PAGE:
POTENTIAL ERRORSSeveral approaches have been developed at UPMC to address the identified risk factors underlying medical errors. For instance, programs have been implemented to educate caregivers in areas such as how to diagnose respiratory distress and delirium. Appropriate training is provided as needed, such as guiding transport personnel to monitor oxygen delivery systems. UPMC has also developed best-practice protocols for various diseases, set criteria for escalation, provided ready access to computerized patient data, standardized treatment policies, and instituted risk-reduction teams to assist in areas where known problems exist, such as the performance of bedside tracheostomies.


Despite our own best efforts, we must assume that even with policies and procedures in place to prevent the recurrence of medical mistakes, certain errors are likely to happen repeatedly. To address this issue, we have implemented an auditing system to discover more about the repetitive nature of these errors so that we can identify effective system-based changes to reduce their frequency. canada pharmacy mall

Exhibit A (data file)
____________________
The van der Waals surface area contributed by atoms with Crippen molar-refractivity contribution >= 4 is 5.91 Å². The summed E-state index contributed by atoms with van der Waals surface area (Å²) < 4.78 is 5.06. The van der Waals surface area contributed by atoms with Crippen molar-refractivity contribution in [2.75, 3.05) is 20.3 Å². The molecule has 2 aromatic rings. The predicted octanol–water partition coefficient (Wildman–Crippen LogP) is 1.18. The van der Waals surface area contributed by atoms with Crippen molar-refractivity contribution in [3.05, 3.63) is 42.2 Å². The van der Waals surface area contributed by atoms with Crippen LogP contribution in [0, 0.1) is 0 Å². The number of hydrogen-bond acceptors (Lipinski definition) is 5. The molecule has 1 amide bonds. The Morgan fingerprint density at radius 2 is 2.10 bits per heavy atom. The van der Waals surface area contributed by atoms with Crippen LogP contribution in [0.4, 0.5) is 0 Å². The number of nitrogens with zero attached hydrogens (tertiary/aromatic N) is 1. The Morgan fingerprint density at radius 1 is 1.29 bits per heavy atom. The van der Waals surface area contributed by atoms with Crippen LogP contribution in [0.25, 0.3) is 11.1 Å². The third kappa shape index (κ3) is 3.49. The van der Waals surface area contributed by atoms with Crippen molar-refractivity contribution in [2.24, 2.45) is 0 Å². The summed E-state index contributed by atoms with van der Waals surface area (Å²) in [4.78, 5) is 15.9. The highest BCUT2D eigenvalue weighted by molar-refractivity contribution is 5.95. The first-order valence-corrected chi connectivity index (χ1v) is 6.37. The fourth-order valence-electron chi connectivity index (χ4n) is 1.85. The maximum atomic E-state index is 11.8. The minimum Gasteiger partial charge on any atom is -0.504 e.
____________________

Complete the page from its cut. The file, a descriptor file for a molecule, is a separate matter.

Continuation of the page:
Having an organization in place within the hospital to examine past errors, to troubleshoot inadequate policies, to revise guidelines, to provide opportunities for supplementary education, and to monitor one-time and recurring errors is essential for achieving maximum patient safety. Achieving the goal of universal nonpunitive reporting requires the investigation of adverse events in real time, so that the importance of the event is stressed. Only then will the need to improve the processes of care become ingrained in the care-givers who participate in these activities. Thus, positive changes in the culture can be achieved and the adverse outcomes caused by problems inherent in the care system itself can be reduced.